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Vulnerable children’s transition to adulthood

Published: 27 September 2021
Time to read: 3 mins

A child’s 16th birthday is a milestone to celebrate in any family, but for some it also brings anxiety about the future. One important consequence of becoming an adult – which, in Scotland, simply means turning 16 – is that parents lose the authority they previously had to make financial, health and welfare decisions on their child’s behalf.

Adults who have sufficient ‘capacity’ (as defined in the Adults with Incapacity (Scotland) Act 2000) can plan for the future by granting a ‘Power of Attorney’ (PoA), which gives people they trust – typically family or friends – legal authority to act for them if they later want or need help safeguarding their health and welfare, or looking after their property and financial affairs. It is not possible to arrange a PoA on someone else’s behalf.

Of course, PoAs offer little consolation to families or carers of adults who have lost – or who perhaps never had – the necessary level of understanding to grant their own PoA. They may face a period after the person has turned 16 when no one is entitled to make decisions on his or her behalf. This ‘authority vacuum’ lasts until other arrangements can be put in place, resulting in delays (if, say, organisations insist that applications for funding can only be signed by someone with formal legal authority) or missed opportunities (such as accepting an appropriate housing place). Powers might also be urgently required to prevent an individual from mixing with the wrong people.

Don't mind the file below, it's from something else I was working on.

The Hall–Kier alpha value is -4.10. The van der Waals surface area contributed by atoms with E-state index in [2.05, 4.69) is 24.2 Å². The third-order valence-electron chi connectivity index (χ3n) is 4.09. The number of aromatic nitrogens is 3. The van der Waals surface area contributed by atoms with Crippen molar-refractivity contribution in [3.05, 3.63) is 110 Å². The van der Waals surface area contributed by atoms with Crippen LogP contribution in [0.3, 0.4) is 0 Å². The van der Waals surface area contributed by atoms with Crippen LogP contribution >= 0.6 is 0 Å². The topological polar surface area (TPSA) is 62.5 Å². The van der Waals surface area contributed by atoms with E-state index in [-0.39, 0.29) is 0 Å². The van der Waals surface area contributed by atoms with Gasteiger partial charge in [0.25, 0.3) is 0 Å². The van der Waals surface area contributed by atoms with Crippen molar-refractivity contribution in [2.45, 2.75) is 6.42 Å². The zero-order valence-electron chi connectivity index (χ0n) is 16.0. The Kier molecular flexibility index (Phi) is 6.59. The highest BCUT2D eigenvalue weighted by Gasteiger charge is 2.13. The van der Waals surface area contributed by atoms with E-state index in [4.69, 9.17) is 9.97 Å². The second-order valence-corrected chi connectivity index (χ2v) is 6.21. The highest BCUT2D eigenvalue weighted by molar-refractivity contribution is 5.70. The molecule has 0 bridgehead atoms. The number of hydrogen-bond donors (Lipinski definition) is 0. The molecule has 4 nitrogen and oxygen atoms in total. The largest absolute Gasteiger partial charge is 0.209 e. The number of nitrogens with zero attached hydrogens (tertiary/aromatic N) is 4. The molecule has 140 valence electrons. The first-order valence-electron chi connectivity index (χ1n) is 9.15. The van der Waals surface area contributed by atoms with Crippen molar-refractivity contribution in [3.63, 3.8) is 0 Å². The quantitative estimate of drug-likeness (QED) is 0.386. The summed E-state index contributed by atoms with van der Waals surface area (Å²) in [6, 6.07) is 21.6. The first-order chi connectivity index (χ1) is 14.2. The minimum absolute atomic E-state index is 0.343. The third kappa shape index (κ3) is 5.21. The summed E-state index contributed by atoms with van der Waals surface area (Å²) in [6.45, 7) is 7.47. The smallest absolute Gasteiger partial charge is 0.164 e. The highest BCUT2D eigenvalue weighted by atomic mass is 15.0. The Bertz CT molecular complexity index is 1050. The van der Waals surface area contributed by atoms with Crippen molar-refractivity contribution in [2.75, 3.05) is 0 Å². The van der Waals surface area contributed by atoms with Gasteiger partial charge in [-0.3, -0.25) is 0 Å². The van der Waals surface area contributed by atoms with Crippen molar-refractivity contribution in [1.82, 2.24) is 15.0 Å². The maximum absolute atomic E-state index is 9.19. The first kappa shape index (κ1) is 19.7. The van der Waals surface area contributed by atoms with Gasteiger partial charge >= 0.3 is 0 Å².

All children needing additional support must be given extra help when preparing to leave school. In theory, this transition process should commence at least a year beforehand, which is also the ideal time to start making plans to avoid the above authority vacuum.

The 2000 Act does provide other solutions for managing the affairs of adults who are unable to grant a PoA, and the most comprehensive option requires a court application for a ‘Guardianship Order’. Guardians have a similar role to that of Attorneys, but they are usually given fewer powers and carry a larger administrative burden in terms of ongoing management and reporting responsibilities.

Until a few years ago, a Guardianship action could not be raised before the child’s 16th birthday, which often meant an authority vacuum of several months. Thankfully, the law was changed so that applications can now be lodged up to three months in advance, thus making continued protection possible. If your child is 15 or older and you share these concerns for the future, please consider getting in touch so that we can guide you through this complex area.

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